Here’s an interesting problem with data analysis in general, and so, by extension, data journalism: you have to be careful about assuming that the numbers you’ve got access to… really do reflect the underlying phenomena you’re trying to investigate.
Today’s Guardian has a story, “Antidepressant use in England soars“. It’s much more overstated in the Independent. They identify that the number of individual prescriptions written for antidepressant drugs has risen, and then assumes this means that more people are depressed. But while that’s a tempting assumption, it’s not a safe one. Read the rest of this entry »
Ben Goldacre, The Guardian, Saturday 7 May 2011
Some of the biggest problems in medicine don’t get written about, because they’re not about eyecatching things like one patient’s valiant struggle: they’re protected from public scrutiny by a wall of tediousness.
Here is one problem that affects millions of people. What if we had rubbish evidence on whether hundreds of common treatments really work, simply because nobody asked the right research question? A paper published this week looks at how much evidence there was for every one of the new drugs approved by the FDA between 2000 and 2010, at the time they were approved. Read the rest of this entry »
Ben Goldacre, The Guardian, Saturday 8th January 2011
“600 pregnancies despite contraceptive implant” said the BBC. “500 fall pregnant after having contraceptive implant” said the Express. “Contraceptive implant alert” said the Daily Mail: “Hundreds of women fall pregnant after birth control fails”. Read the rest of this entry »
Ben Goldacre. The Guardian, Saturday 27 November 2010
Wrong isn’t enough: we need interestingly wrong, and this week that came in some research from Stonewall, an organisation for whom I generally have great respect, which was reported in the Guardian. Stonewall have conducted a survey, and their press release says it shows “the average coming out age has fallen by over 20 years”.
People may well be coming out earlier than before – intuitively that seems plausible – but Stonewall’s survey is flawed by design, and contains some interesting statistical traps. Read the rest of this entry »
Ben Goldacre, The Guardian, Saturday 21 August 2010
Pass rates are at 98%. A quarter of grades are higher than an A. This week every newspaper in the country was filled with people asserting that exams are definitely getting easier, and then other people asserting that exams are definitely not getting easier. The question for me is always simple: how do you know?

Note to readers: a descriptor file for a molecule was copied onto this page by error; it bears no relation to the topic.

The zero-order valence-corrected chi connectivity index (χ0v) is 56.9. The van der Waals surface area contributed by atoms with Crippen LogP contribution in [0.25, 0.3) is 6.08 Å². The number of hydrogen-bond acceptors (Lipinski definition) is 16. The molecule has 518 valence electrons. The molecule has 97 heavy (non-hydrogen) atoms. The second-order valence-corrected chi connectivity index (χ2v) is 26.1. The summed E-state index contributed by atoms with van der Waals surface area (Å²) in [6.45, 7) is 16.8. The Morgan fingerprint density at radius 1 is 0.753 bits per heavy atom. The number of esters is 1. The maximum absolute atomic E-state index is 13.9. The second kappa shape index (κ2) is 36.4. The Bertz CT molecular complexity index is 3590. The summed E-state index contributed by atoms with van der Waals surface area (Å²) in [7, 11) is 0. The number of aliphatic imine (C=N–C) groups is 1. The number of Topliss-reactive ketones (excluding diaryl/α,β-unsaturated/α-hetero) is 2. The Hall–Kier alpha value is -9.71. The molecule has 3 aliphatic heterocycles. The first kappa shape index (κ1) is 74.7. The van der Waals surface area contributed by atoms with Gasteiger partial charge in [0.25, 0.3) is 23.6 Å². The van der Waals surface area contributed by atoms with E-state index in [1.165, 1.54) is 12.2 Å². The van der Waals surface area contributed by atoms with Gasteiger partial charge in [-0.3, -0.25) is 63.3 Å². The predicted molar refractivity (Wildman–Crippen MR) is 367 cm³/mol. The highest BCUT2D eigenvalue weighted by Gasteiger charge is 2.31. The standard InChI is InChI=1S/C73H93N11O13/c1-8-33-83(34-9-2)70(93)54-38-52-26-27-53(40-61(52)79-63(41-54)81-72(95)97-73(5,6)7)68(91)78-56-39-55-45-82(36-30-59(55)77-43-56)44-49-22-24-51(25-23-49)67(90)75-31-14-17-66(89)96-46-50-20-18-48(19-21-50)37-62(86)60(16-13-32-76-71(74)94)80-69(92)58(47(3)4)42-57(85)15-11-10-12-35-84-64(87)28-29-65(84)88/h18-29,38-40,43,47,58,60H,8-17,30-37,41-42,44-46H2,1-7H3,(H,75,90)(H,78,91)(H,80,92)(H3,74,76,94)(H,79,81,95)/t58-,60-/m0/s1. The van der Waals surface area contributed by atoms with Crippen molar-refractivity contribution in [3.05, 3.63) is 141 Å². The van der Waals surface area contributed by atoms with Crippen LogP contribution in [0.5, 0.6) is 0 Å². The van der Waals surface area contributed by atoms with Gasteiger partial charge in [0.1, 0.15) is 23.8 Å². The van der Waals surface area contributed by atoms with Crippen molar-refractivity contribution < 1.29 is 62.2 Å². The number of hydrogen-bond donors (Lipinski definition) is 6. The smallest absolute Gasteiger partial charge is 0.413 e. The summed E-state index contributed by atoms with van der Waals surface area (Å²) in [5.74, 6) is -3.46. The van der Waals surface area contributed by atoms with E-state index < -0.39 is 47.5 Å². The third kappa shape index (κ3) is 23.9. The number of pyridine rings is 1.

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Ben Goldacre, The Guardian, Saturday 7 August 2010
According to the Home Office this week, Sarah’s law – where any parent can find out if any adult in contact with their child has a record of violent or sexual crimes – has “already protected more than 60 children from abuse during its pilot“. This fact was widely reported and was the headline finding. As the Sun said: “More than 60 sickening offences were halted by Sarah’s Law during its trial”. Read the rest of this entry »
Ben Goldacre, The Guardian, Saturday 10 April 2010
Lucia de Berk is a Dutch nurse who has spent 6 years in jail on a life sentence for murdering 7 people, in a killing spree that never happened. She will hear about her appeal on Wednesday, and there is now little doubt that she will be let off. The statistical errors in the evidence against her were so crass that they can be explained in one newspaper column. So will the people who jailed her apologise? Read the rest of this entry »
Ben Goldacre, The Guardian, Saturday 13 March 2010
“2,000 bugs taking a ride in every train compartment” said the Daily Mail. “Cockroaches cluster on trains“, scuttled the Telegraph. “Commuters share trains with 1,000 cockroaches, 200 bedbugs and 200 fleas” said the Evening Standard. The figures were all very specific and very frightening.
“Rentokil say they also discovered that a bus was home to 500 cockroaches, along with dozens of fleas and bedbugs,” explained the Standard. Those disgusting trains are even worse. “Research by pest controllers Rentokil shows that, on average, a single train compartment houses a staggering 1,000 cockroaches, 200 bed bugs, 200 fleas, 500 dust mites and 100 carpet beetles,” said the Mail. Read the rest of this entry »
Ben Goldacre, The Guardian, Saturday 13 February 2010
Often one data point isn’t enough to spot a pattern, or even to say that an event is interesting and exceptional, because numbers are all about context and constraints. At one end there are the simple examples. “Mum beats odds of 50 million-to-one to have 3 babies on same date” is the headline for the Daily Express on Thursday. Read the rest of this entry »
Ben Goldacre, Saturday 31 October 2009, The Guardian.
Every now and then it’s fun to dip into the world of politics and find out what our lords and masters are saying about science. First we find Brooks Newmark, Conservative MP for Braintree, introducing a bill to reduce the age for cervical cancer screening to 20. The Sun has been running a campaign to lower the screening age, on the back of Jade Goody’s death at 28 from cervical cancer, and gathered 108,000 signatures on a petition. The Metro newspaper have commissioned a poll showing that 82% of 16 to 24-year olds in England agree with lowering the screening age.
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